Introducing a new series on this blog – Friday Five – where I will curate five articles (with excerpts)/quotes/tweets shared on my personal learning network each week that I found particularly useful, and hopefully you will find some of them valuable too!
“In the colleges, in the schools, do you train for passing tests, or do you train for creative inquiry?”
Such a relevant question for the anxious times we live in where success is not assured by what certificates/degrees you carry but by the value you are able to create out of what you know. A great read!
“If a picture’s worth a thousand words, then a metaphor’s worth a thousand pictures.”
Finding right visual metaphors for the message has been a constant (and worthwhile) struggle when creating visual notes.
That’s why blogging is so important nowadays for knowledge Web workers. It’s our home turf. It’s the only online space left out there where we get to set the rules and facilitate the conversations, as they happen, with your various different networks and communities, but without having an intermediary that you know the moment you make use of it is going to abuse your rights (whatever those may well be), whether you like it or not, because, after all, we are the product, remember?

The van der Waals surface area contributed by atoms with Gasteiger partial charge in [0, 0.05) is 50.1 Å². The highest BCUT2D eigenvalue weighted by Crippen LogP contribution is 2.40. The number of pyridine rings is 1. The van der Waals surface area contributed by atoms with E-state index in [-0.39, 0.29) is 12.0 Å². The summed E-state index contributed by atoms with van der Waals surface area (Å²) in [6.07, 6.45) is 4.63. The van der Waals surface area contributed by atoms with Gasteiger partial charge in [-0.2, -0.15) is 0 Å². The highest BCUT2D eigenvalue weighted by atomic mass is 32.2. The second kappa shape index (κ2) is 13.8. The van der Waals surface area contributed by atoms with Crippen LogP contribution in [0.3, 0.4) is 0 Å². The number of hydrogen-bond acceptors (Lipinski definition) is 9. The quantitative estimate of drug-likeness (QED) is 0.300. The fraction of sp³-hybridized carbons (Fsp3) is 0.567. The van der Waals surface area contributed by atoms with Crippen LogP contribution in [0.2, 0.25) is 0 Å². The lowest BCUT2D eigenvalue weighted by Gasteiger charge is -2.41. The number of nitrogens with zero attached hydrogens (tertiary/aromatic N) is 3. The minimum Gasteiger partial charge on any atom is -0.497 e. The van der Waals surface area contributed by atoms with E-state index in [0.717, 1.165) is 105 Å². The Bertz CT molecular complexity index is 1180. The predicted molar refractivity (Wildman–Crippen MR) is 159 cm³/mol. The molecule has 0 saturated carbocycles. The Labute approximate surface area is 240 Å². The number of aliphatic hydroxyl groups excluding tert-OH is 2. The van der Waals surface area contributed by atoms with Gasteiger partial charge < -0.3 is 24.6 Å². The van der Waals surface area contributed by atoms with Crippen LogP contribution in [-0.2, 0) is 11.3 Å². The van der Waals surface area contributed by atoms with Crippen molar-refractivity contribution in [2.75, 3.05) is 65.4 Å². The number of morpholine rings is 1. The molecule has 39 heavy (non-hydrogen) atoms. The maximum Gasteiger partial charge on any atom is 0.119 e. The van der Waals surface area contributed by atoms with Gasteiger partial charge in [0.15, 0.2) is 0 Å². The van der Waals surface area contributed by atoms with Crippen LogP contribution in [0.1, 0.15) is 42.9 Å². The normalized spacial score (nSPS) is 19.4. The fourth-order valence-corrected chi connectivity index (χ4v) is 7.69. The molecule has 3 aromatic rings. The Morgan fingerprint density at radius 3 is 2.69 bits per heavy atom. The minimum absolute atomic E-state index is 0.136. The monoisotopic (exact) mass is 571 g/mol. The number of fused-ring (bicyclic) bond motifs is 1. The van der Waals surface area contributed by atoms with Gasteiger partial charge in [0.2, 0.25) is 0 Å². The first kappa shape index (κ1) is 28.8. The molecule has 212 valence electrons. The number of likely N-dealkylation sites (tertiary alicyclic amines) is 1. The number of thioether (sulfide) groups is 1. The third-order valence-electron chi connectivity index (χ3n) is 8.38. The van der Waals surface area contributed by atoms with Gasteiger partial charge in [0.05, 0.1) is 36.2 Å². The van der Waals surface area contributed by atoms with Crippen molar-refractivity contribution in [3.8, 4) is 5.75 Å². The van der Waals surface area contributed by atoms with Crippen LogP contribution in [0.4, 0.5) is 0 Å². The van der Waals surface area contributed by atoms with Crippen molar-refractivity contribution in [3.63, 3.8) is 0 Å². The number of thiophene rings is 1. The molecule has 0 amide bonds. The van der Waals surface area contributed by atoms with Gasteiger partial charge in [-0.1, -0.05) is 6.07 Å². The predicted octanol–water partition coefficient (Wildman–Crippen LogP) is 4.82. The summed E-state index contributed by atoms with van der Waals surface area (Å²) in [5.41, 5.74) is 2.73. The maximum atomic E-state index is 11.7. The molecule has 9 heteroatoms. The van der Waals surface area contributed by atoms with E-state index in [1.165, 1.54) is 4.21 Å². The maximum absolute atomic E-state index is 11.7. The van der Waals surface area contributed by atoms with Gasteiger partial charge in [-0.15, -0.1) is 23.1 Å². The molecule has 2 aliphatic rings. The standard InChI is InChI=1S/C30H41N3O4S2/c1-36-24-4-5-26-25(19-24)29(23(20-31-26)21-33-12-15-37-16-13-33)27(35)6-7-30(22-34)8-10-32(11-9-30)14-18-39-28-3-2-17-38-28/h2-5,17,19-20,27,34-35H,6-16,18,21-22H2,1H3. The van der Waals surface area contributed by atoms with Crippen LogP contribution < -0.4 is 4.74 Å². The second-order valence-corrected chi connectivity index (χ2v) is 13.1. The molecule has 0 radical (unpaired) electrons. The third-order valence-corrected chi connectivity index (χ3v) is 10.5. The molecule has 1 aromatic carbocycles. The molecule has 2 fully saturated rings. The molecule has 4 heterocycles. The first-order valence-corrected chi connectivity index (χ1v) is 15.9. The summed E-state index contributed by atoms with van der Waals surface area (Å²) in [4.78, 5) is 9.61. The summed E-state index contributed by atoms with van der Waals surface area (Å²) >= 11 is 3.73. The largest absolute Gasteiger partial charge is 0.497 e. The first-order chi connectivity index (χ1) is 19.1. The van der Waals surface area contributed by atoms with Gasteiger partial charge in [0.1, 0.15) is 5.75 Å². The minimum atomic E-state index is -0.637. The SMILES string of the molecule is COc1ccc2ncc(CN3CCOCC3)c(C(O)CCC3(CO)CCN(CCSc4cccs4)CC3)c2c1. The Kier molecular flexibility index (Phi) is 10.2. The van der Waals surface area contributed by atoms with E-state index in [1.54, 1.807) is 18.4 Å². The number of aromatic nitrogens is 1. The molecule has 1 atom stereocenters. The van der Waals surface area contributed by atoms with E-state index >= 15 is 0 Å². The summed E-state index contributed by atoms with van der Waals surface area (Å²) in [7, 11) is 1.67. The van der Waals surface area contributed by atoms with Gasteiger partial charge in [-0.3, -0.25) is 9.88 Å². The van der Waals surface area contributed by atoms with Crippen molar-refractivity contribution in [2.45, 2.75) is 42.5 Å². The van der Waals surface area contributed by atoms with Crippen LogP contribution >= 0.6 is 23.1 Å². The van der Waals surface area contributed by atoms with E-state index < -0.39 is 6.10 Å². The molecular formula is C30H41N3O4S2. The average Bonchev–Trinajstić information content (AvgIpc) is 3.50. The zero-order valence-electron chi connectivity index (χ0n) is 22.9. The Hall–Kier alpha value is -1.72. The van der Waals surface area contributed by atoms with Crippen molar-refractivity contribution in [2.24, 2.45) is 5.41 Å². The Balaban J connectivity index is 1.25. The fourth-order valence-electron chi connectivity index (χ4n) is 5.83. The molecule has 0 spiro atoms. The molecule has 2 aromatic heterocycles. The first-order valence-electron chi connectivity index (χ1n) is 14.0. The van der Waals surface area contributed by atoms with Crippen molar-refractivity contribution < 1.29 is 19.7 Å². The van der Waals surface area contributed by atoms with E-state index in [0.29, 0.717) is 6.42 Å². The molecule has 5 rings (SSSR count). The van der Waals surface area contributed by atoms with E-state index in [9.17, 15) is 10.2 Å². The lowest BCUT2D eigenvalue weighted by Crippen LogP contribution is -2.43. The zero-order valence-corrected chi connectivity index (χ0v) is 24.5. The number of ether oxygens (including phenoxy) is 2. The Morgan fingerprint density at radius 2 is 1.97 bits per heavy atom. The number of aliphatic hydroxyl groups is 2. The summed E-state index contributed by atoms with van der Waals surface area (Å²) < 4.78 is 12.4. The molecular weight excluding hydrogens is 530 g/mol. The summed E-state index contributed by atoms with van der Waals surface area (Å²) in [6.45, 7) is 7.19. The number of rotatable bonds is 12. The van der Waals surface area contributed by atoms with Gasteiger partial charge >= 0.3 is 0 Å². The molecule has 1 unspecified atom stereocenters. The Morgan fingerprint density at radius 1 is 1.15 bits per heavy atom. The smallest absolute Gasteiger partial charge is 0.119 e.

There is always a hidden cost of mindlessly pursuing newer social network platforms when the value you and your community will derive out of it is not clear. For me, blogging has been a constant pursuit for last 10 years and Twitter is where I engage, interact and share.
In a networked world, our lifelong learning should take advantage of the availability of the network. In fact, you can probably learn more from a network than from a single person, even if you only learn a small amount from each individual in your network.
While I have had mentors in my life, I must say that I have learned the most from the communities that I engaged with. Your personal learning network keeps you updated with the latest thinking in your area of work, but the value of a good mentor cannot be undermined. I feel that we also need mentors to contextualize what we learn and enable us in delivering value to our organization/communities through our knowledge.
Around 2003 I came across Charlie Munger’s 1995 speech, The Psychology of Human Misjudgment, which introduced me to how behavioral economics can be applied in business and investing. More profoundly, though, it opened my mind to the power of seeking out and applying mental models across a wide array of disciplines.
This is an excellent list of mental models that I will refer very often. A must read if you are interested in how we think, judge and decide and what derails us.
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In the picture: Open Hand Monument, Chandigarh, India (Via my Flickr Photostream)